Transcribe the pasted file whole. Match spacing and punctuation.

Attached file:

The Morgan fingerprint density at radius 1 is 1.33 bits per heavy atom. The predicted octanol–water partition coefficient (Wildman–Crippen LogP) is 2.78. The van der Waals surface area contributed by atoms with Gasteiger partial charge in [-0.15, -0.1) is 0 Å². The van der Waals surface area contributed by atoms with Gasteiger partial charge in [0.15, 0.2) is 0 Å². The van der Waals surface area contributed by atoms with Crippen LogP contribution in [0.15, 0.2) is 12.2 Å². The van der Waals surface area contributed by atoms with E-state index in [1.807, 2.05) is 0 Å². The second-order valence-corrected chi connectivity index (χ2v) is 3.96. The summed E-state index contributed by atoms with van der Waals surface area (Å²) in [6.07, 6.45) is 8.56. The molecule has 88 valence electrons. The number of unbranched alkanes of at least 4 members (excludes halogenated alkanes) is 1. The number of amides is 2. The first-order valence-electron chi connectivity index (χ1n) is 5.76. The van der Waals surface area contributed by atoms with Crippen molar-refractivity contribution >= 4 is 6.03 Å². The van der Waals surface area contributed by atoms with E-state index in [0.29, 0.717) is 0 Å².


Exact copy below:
The Morgan fingerprint density at radius 1 is 1.33 bits per heavy atom. The predicted octanol–water partition coefficient (Wildman–Crippen LogP) is 2.78. The van der Waals surface area contributed by atoms with Gasteiger partial charge in [-0.15, -0.1) is 0 Å². The van der Waals surface area contributed by atoms with Gasteiger partial charge in [0.15, 0.2) is 0 Å². The van der Waals surface area contributed by atoms with Crippen LogP contribution in [0.15, 0.2) is 12.2 Å². The van der Waals surface area contributed by atoms with E-state index in [1.807, 2.05) is 0 Å². The second-order valence-corrected chi connectivity index (χ2v) is 3.96. The summed E-state index contributed by atoms with van der Waals surface area (Å²) in [6.07, 6.45) is 8.56. The molecule has 88 valence electrons. The number of unbranched alkanes of at least 4 members (excludes halogenated alkanes) is 1. The number of amides is 2. The first-order valence-electron chi connectivity index (χ1n) is 5.76. The van der Waals surface area contributed by atoms with Crippen molar-refractivity contribution >= 4 is 6.03 Å². The van der Waals surface area contributed by atoms with E-state index in [0.29, 0.717) is 0 Å².